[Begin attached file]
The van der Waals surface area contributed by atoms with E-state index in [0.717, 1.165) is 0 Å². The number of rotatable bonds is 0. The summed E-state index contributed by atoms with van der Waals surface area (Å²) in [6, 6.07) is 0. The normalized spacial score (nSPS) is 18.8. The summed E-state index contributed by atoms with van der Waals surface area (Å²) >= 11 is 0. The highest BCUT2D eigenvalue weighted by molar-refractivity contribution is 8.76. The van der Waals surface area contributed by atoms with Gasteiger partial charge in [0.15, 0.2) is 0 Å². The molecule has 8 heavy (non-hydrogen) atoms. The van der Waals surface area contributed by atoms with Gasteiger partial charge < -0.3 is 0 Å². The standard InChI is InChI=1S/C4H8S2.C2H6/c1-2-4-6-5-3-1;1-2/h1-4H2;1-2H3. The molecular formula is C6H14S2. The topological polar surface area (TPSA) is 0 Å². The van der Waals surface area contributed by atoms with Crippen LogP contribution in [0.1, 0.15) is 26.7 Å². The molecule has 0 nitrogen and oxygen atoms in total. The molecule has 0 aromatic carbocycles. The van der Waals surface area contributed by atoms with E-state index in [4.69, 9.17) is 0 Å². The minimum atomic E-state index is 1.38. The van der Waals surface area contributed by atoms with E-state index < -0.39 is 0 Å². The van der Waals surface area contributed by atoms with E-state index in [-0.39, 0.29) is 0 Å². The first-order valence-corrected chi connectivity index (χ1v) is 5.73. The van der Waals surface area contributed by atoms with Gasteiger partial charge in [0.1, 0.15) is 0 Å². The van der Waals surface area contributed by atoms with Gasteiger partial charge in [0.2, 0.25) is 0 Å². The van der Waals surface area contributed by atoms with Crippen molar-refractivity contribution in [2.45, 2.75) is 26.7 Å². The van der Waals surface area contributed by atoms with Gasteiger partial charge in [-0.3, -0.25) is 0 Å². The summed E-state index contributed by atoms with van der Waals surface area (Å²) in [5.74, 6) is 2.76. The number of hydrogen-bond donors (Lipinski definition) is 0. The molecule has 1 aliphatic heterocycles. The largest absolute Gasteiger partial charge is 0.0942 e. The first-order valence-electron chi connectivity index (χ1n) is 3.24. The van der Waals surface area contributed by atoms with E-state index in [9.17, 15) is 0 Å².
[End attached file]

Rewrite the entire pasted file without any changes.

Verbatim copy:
The van der Waals surface area contributed by atoms with E-state index in [0.717, 1.165) is 0 Å². The number of rotatable bonds is 0. The summed E-state index contributed by atoms with van der Waals surface area (Å²) in [6, 6.07) is 0. The normalized spacial score (nSPS) is 18.8. The summed E-state index contributed by atoms with van der Waals surface area (Å²) >= 11 is 0. The highest BCUT2D eigenvalue weighted by molar-refractivity contribution is 8.76. The van der Waals surface area contributed by atoms with Gasteiger partial charge in [0.15, 0.2) is 0 Å². The molecule has 8 heavy (non-hydrogen) atoms. The van der Waals surface area contributed by atoms with Gasteiger partial charge < -0.3 is 0 Å². The standard InChI is InChI=1S/C4H8S2.C2H6/c1-2-4-6-5-3-1;1-2/h1-4H2;1-2H3. The molecular formula is C6H14S2. The topological polar surface area (TPSA) is 0 Å². The van der Waals surface area contributed by atoms with Crippen LogP contribution in [0.1, 0.15) is 26.7 Å². The molecule has 0 nitrogen and oxygen atoms in total. The molecule has 0 aromatic carbocycles. The van der Waals surface area contributed by atoms with E-state index in [4.69, 9.17) is 0 Å². The minimum atomic E-state index is 1.38. The van der Waals surface area contributed by atoms with E-state index < -0.39 is 0 Å². The van der Waals surface area contributed by atoms with E-state index in [-0.39, 0.29) is 0 Å². The first-order valence-corrected chi connectivity index (χ1v) is 5.73. The van der Waals surface area contributed by atoms with Gasteiger partial charge in [0.1, 0.15) is 0 Å². The van der Waals surface area contributed by atoms with Gasteiger partial charge in [0.2, 0.25) is 0 Å². The van der Waals surface area contributed by atoms with Crippen molar-refractivity contribution in [2.45, 2.75) is 26.7 Å². The van der Waals surface area contributed by atoms with Gasteiger partial charge in [-0.3, -0.25) is 0 Å². The summed E-state index contributed by atoms with van der Waals surface area (Å²) in [5.74, 6) is 2.76. The number of hydrogen-bond donors (Lipinski definition) is 0. The molecule has 1 aliphatic heterocycles. The largest absolute Gasteiger partial charge is 0.0942 e. The first-order valence-electron chi connectivity index (χ1n) is 3.24. The van der Waals surface area contributed by atoms with E-state index in [9.17, 15) is 0 Å².